The campaign has become negative, with supporters of each candidate hurling charges at the other.
Tant entered the race late, in November, after Clendenin had been running for months. Clendenin backers say the big-name Democrats who recruited her have turned the party machinery over to work for her.
The chairman's election, which should have been held sometime from late December to mid-January under party rules, was delayed until Jan. 26 to allow Nelson and Wasserman Schultz time to recruit and campaign for a new candidate, said Hillsborough County Chairman Chris Mitchell, who backs Clendenin.
Mitchell said he got a call supporting Tant from the state party executive director, Scott Arceneaux, and considered it inappropriate for a party staff member to be taking sides in the race.
Tant said she wasn't aware of such activity, and a party spokeswoman couldn't be reached for comment during the holidays this week.
Clendenin backers, including Democratic bloggers, have bashed Tant because she made a handful of contributions to Republicans in the past and lobbied for a company associated with the infamous voter purge list promulgated by former Secretary of State Katherine Harris prior to the 2000 election.
Christian Ulvert, a Democratic political strategist working for Tant, noted that it's common for lobbyists to donate to politicians of both parties and said Tant's work had nothing to do with the purge list.
Of her contributions to Republicans, he said, "That was a few hundred dollars years ago compared to tens of thousands she's raised for Democrats." One happened because of a shared interest in disabled children, he said.
Tant said in the last few election cycles, she's personally contributed $38,000 to Democrats.
Tant backers, meanwhile, claim Clendenin took political donations from the sugar industry, which isn't popular with Democrats, and that as chairman of the state party's platform committee, he prevented inclusion of a same-sex marriage equality plank.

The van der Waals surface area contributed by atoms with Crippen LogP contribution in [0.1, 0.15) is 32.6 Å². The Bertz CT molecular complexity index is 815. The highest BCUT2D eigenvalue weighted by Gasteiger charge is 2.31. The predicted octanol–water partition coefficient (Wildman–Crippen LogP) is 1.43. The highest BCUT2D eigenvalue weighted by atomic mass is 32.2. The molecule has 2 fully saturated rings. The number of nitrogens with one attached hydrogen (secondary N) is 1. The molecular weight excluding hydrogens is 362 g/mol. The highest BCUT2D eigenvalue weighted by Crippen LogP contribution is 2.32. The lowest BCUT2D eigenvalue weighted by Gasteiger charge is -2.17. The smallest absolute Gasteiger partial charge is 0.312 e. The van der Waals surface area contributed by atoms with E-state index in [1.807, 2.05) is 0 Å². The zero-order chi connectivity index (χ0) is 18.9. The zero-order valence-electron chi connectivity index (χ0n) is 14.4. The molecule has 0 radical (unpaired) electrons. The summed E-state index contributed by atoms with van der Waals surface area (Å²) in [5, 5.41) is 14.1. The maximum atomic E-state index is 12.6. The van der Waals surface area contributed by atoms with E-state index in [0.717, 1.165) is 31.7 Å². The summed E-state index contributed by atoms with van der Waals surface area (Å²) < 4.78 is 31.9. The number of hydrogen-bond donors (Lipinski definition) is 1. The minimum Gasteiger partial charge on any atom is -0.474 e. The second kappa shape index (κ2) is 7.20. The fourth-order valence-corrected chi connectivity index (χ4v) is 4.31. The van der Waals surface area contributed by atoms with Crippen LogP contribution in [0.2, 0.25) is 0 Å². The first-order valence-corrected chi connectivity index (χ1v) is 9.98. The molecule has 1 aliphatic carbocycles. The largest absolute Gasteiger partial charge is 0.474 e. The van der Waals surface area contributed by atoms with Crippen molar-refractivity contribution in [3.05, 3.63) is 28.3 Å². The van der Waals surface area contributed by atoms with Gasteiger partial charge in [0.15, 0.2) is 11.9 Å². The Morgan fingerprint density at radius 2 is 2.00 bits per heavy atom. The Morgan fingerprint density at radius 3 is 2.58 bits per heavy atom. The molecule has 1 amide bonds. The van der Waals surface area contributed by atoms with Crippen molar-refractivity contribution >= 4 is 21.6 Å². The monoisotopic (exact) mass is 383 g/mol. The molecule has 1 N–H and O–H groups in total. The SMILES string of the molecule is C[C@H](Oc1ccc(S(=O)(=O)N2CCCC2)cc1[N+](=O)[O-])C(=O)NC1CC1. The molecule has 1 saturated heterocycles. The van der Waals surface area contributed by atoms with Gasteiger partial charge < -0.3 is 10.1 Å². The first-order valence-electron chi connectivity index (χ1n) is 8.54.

Clendenin said the sugar contribution actually consisted of a contribution from a political committee supported by the sugar industry to another political committee he ran, and that the money was used to support Democrats.
Sugar industry companies and officials routinely give to both parties, he added.
He said the marriage equality charge is false and that he supports a platform plank. He produced an email from committee member Ira Raab of Palm Beach County saying Raab made a motion for such a plank at a July meeting, but it was defeated by what Raab called a fair committee vote.
On Jan. 26, representatives from the 67 counties will cast weighted votes in the race, based on the number of Democrats and Democratic votes in each county. Democratic elected officials also have weighted votes.
The state's three biggest Democratic counties — Miami-Dade, Broward and Palm Beach — could be decisive.
Wasserman Schultz, recently designated by Obama to remain as Democratic National Committee chair, is highly influential in South Florida, particularly Broward County, and has worked the phones there hard, South Florida Democrats say.
Tant also has backing from Scott Randolph of Orlando, front-runner in the race until he left because he was elected Orange County tax collector, and his wife, Susannah Randolph, a prominent activist in Florida progressive causes including the "Pink Slip Rick" organization.
But Clendenin has been endorsed by important party caucuses, including Hispanics, blacks and environmentalists, likely a reflection of his long party history.
Tant acknowledged she needs to become better known among the voting party representatives and said she's been visiting South Florida regularly.
"We're Democrats — we like to express our opinions vehemently," said Broward party chairman Mitch Ceasar of the attacks in the race. "But after the election we'll get back together. Rick Scott is a great unifier."